Thursday, March 20, 2008

On Eve of U.S. Visit, Pope’s Mind Is Made Up: And No One Will Confuse Him with Facts

Pope Benedict XVI is scheduled to visit Washington D.C. and New York City in mid-April. An article in the March 21st edition of the National Catholic Reporter says it would be helpful if Benedict could take a crash course on how to speak to Americans before he arrives. But writer David Gibson, author of The Rule of Benedict: Pope Benedict XVI and His Battle with the Modern World, thinks the chances are slim.

He notes a famous effort 20 years ago, when John Paul II was visiting the U.S. and a popular Catholic priest tried politely to get him to listen to U.S. Catholics. John Paul sat patiently while the talk was interrupted 13 times by sustained applause, but he seemed to actually hear very little. There are no plans for Benedict to receive such input. Gibson’s article explains why. Here’s the second half of it.

Benedict is a paradox in that he relishes the clash of ideas -- he has been at the center of every significant church controversy in the last generation -- yet dislikes personal confrontation. Part of that can be traced to Benedict’s dual vocations as a churchman and an academic theologian who prefers the pulpit and lectern to noisy debate. He is an intellectual whose talks are informed by intensive study and conversations with other bishops; indeed, he is most at ease among fellow clerics, and as pope he often meets with Italian priests for conversations that are expansive and enlightening.

But these exchanges are not terribly challenging, nor does his network go far beyond the clerical ranks or conservative circles. And they are hardly in tune with an American culture that was born in rebellion, fed by competition, traumatized by civil war and energized by civil rights. Today’s culture, left and right, is a product of the 1960s just as today’s Catholic church -- left and right -- is a product of the Second Vatican Council. In America, as in the church, honest conversation and the free expression of ideas and, yes, emotions, messy as they are, remain central to our pilgrimage. And for a church racked by scandal and frustrated by institutional stonewalling, open communication is more important than ever. In fact, it could be argued that the lack of discourse has left the church polarized and enervated by a diminished civility. Catholic culture has assumed the worst aspects of American culture because the church could not accommodate the best of America’s traditions. No matter the venue, a straitened view of public discourse that lectures from on high can only be answered by shouts from below.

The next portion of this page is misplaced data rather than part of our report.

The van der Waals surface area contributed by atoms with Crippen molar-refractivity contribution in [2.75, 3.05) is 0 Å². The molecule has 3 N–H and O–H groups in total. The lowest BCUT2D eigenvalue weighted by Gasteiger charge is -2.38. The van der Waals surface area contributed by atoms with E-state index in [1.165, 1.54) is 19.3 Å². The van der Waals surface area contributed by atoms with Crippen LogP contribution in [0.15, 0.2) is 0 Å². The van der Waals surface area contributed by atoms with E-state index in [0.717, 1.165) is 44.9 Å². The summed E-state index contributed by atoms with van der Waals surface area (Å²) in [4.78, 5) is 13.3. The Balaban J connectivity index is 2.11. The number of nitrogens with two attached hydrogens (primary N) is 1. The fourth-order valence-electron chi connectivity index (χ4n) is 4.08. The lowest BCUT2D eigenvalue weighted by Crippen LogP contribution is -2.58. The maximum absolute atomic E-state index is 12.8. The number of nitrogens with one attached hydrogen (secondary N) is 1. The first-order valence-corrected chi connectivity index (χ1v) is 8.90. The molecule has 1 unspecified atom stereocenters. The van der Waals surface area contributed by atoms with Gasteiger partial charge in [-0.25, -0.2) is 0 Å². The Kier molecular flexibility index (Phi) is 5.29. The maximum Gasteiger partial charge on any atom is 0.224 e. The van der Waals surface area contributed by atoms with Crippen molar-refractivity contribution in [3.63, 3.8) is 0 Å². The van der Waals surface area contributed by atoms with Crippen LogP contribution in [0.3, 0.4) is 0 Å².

It should, and could, work the other way around, with the church as a model. In one of the most memorable yet rarely cited episodes in American church history, John Paul engaged in a “structured” dialogue with a representative of the nation’s priests during a 1987 visit to the United States. It was a particularly difficult era between Rome and America, and Fr. Frank McNulty, a widely respected priest from New Jersey, was delegated to address the pope. His talk was a model of sincere, measured, yet frank talk about the problems facing the priesthood and the church in the United States, and the need for reforms that would include a discussion of neuralgic topics such as mandatory celibacy.